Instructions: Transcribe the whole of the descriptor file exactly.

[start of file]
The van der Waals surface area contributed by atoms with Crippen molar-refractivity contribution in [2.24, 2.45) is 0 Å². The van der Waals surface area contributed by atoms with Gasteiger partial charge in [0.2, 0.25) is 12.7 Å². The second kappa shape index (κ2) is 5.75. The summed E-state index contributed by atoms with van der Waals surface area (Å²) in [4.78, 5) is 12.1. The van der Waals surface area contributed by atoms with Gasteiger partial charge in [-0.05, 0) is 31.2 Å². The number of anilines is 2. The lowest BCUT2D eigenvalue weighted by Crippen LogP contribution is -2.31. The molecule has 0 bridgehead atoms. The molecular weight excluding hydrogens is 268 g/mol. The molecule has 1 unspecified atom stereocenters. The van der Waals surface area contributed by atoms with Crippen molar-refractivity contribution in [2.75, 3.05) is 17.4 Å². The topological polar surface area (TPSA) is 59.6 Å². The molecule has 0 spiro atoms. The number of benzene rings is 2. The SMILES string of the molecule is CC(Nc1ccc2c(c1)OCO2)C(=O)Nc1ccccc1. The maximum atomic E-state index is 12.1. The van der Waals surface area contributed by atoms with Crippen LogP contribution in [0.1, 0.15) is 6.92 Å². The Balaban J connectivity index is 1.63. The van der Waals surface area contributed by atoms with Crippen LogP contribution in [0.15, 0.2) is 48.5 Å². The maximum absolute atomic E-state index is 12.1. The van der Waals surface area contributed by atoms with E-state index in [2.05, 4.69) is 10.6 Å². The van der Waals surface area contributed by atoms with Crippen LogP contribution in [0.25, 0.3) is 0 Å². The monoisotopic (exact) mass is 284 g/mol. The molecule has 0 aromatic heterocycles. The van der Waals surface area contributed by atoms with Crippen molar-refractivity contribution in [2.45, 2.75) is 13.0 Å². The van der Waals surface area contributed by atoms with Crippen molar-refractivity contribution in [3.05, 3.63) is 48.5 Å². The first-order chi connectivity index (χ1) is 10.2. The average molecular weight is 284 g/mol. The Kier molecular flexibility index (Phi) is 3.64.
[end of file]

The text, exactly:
The van der Waals surface area contributed by atoms with Crippen molar-refractivity contribution in [2.24, 2.45) is 0 Å². The van der Waals surface area contributed by atoms with Gasteiger partial charge in [0.2, 0.25) is 12.7 Å². The second kappa shape index (κ2) is 5.75. The summed E-state index contributed by atoms with van der Waals surface area (Å²) in [4.78, 5) is 12.1. The van der Waals surface area contributed by atoms with Gasteiger partial charge in [-0.05, 0) is 31.2 Å². The number of anilines is 2. The lowest BCUT2D eigenvalue weighted by Crippen LogP contribution is -2.31. The molecule has 0 bridgehead atoms. The molecular weight excluding hydrogens is 268 g/mol. The molecule has 1 unspecified atom stereocenters. The van der Waals surface area contributed by atoms with Crippen molar-refractivity contribution in [2.75, 3.05) is 17.4 Å². The topological polar surface area (TPSA) is 59.6 Å². The molecule has 0 spiro atoms. The number of benzene rings is 2. The SMILES string of the molecule is CC(Nc1ccc2c(c1)OCO2)C(=O)Nc1ccccc1. The maximum atomic E-state index is 12.1. The van der Waals surface area contributed by atoms with Crippen LogP contribution in [0.1, 0.15) is 6.92 Å². The Balaban J connectivity index is 1.63. The van der Waals surface area contributed by atoms with Crippen LogP contribution in [0.15, 0.2) is 48.5 Å². The maximum absolute atomic E-state index is 12.1. The van der Waals surface area contributed by atoms with E-state index in [2.05, 4.69) is 10.6 Å². The van der Waals surface area contributed by atoms with Crippen LogP contribution in [0.25, 0.3) is 0 Å². The monoisotopic (exact) mass is 284 g/mol. The molecule has 0 aromatic heterocycles. The van der Waals surface area contributed by atoms with Crippen molar-refractivity contribution in [2.45, 2.75) is 13.0 Å². The van der Waals surface area contributed by atoms with Crippen molar-refractivity contribution in [3.05, 3.63) is 48.5 Å². The first-order chi connectivity index (χ1) is 10.2. The average molecular weight is 284 g/mol. The Kier molecular flexibility index (Phi) is 3.64.